Ok, now that Christmas is over, it’s time to turn attention to the new year. I have to admit that its a bit embarrassing to reel off the same resolutions year after year. Its a litany of personal failure that I’ve been dragging these around for so many years:
- eat healthier
- stop procrastinating
- improve my cursive handwriting
- match up all the socks as soon as they come out of the dryer
- develop better sleep habits
- keep my pocketbook clear of receipts, small change, crumpled post-it notes, boarding passes and other detritus
… and so on. I’ve come to peace with all of this stuff. It’s not like I’m giving up – I know where my areas of opportunity for improvement lie. It’s just that I haven’t been all that successful in making a difference for myself.
This year, I’m going to try something different: pointing out areas that need improvement in other people. I believe that this effort will be far more satisfying and much easier to critically evaluate. The number one burning issue that needs immediate attention is
the careless public sneezing.
Yes. When the pandemic comes, we are going to be pretty much doomed unless public sneezing habits change and change fast. Every day, I observe carelessness in this department from bartenders, cab drivers, cashiers – people who are the perfectly positioned for key roles in mass contagion.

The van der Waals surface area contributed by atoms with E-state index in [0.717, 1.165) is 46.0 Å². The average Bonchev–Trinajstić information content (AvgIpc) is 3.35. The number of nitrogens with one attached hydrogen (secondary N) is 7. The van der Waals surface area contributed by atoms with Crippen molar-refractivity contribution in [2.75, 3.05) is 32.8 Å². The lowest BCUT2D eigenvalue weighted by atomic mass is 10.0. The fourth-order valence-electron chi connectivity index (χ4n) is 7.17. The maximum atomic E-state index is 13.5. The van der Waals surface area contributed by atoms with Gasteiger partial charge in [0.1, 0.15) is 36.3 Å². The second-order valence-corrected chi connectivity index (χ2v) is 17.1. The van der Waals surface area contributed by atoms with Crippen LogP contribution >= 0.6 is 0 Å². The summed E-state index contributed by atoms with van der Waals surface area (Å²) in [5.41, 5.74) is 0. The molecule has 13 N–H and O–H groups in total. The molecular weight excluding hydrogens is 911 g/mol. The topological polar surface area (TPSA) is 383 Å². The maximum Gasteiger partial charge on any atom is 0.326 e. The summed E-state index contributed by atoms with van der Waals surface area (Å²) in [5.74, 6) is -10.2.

TO: The Sneezing Public
FROM: A Concerned Suzette
DATE: Right Now
RE: Spread of Germs
(message) You are disgusting.
What we need are Sneeze Police. I’m almost one. Whenever I see someone sneezing out in the open (or coughing into their hand) or putting down the tissue they used, my internal dialog is the same : "When the pandemic comes, you are the first one the Sneeze Police are going to take away." Since I say this so easily in my head, it’s only a matter of time until I start saying it out loud.
Uncovered coughing is bad, too but generally speaking,coughers have
reduced lung capacity and expel with much less force. Look at that
sneeze up there: tell me you wouldn’t duck if you could see it like
that in real life.
Also, I’m hoping that cloth handkerchiefs make a comeback. Benefits:
- people use them and then put them back where they came from
- the only people who have to handle them are the sneezer and the person who does his laundry, most often a family member who has already been exposed anyway
- easier on the nose
- more economical in the long run
Have you done your research on anti-viral tissues yet? Don’t bother. #1 – they do the same thing regular tissues do if used properly: they stop the airborne spread of germs. #2 – they are made of three layers, the middle layer contains the active ingredient lauryl sulfate, which is a pesticide. Pesticide right up your nose. The manufacturer had to get EPA approval before this product could be released. And you know what the EPA stands for, don’t you? Something Pockets Something. EPA approval is similar to buying indulgences from the church. Doesn’t mean that wrongs are righted, just means that wrongs are forgiven.
Pesticide right up your nose. Think about that then go out and buy some hankies.